Astrogeology Science Center

Sol 67 update on Curiosity from USGS Scientist Ken Herkenhoff: Getting the Scoop

13 October 2012

Less than half of the ChemCam data acquired on Sol 66 have been received so far, but it looks like the activities we planned before the decontamination heating went well. So we requested another titanium calibration target observation in Sol 67, and the theme groups requested a new 3x3 LIBS… Read More

Sol 66 update on Curiosity from USGS Scientist Ken Herkenhoff: Decontamination Time

12 October 2012

The Sol 66 plan includes the second scooping activity on the same sandy ripple, again intended to be used to flush out the CHIMRA system, removing any remaining terrestrial contamination. This won't take the entire sol, and there were a couple blocks of time available for science observations. … Read More

Sol 65 update on Curiosity from USGS Scientist Ken Herkenhoff: First-Time Activities

11 October 2012

There was applause again today when the successful completion of the first CHIMRA sieving and processing of soil was announced. While it was expected that it would take months to get through all of these "first-time" activities, this latest achievement reminds me of how complex MSL is. There… Read More

Sol 64 update on Curiosity from USGS Scientist Ken Herkenhoff: Opportunistic Science

10 October 2012

After much analysis and discussion, the MSL project decided that the bright object on the ground is benign and that we can therefore proceed with the long-anticipated first sample manipulation activities. These activities are complex enough that there was not room in the Sol 64 plan for… Read More

Sol 63 update on Curiosity from USGS Scientist Ken Herkenhoff: Bright Object

9 October 2012

When I arrived at JPL Monday evening, the discussion was still centered on the bright object seen the previous sol. The Sol 62 plan was revised late in the planning day to acquire more images of this object. The resulting Mastcam and RMI images show that is not a screw, as initially feared, but… Read More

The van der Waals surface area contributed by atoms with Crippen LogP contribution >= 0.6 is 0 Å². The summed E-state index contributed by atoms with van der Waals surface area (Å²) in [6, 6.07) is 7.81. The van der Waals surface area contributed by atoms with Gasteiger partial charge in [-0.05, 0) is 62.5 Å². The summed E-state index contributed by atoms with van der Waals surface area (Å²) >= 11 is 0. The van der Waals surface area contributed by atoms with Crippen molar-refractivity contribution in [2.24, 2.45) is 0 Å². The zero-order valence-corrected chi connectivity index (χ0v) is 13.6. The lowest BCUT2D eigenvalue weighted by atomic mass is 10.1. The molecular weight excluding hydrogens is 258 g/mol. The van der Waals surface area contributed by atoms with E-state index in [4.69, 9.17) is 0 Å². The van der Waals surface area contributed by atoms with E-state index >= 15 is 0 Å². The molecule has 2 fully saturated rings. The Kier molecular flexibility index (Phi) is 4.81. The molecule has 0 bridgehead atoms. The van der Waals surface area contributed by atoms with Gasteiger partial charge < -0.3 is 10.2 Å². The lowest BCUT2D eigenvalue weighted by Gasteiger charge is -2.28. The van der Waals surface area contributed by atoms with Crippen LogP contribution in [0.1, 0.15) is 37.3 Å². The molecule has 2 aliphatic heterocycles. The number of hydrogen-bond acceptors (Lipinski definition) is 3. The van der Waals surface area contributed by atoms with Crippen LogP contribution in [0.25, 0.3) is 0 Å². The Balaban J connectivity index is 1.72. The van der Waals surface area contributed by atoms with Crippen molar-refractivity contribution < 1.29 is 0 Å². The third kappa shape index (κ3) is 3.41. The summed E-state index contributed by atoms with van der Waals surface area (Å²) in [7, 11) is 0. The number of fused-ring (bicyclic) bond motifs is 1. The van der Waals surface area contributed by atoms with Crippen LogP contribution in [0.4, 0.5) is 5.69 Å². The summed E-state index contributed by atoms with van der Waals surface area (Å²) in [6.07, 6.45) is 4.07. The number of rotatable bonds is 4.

Sol 62 update on Curiosity from USGS Scientist Ken Herkenhoff: Graveyard Shift

8 October 2012

I took a break over the weekend to visit my family. While I was away, MSL successfully acquired its first scoop of Martian soil, from the wind ripple we have been working at for several sols. "Mars time" (the local time at MSL's location) and PDT are nearly the same again, so that the planning… Read More

Sol 59 update on Curiosity from USGS Scientist Ken Herkenhoff: Before the Descent

5 October 2012

The data from Sol 58 show that the ripple is suitable for scooping, so the Sol 59 plan includes a short rover drive to position the rover near a part of the ripple that has not been disturbed yet. The MAHLI images of the wall are beautiful and show that the interior of the ripple is mostly… Read More

Sol 58 update on Curiosity from USGS Scientist Ken Herkenhoff: The Right Scuff

4 October 2012

The first wheel scuff went well, so we planned APXS (elemental chemistry) and MAHLI (close-up imaging) of the floor and sidewall of the scuff, as well as an undisturbed area just to the right of the scuff. These data should allow us to decide whether the ripple is suitable for the scooping using… Read More

Sol 57 update on Curiosity from USGS Scientist Ken Herkenhoff: First Scuff

2 October 2012

I'm back at JPL, serving as SOWG Chair planning Sol 57. The mission continues to go very well, with recent drives executed nearly perfectly. The rover is now positioned near a windblown ripple that is the current target of both scientific and engineering study. As I mentioned previously, we… Read More

Sol 51 update on Curiosity from USGS Scientist Ken Herkenhoff: Back in Flagstaff

27 September 2012

I haven't been following the MSL mission for the last couple days, traveling back to Flagstaff to give a talk about Mars rovers for the Flagstaff Festival of Science today at Lowell Observatory.  I've been giving talks for the Festival for about 10 years, starting with an overview of the Mars… Read More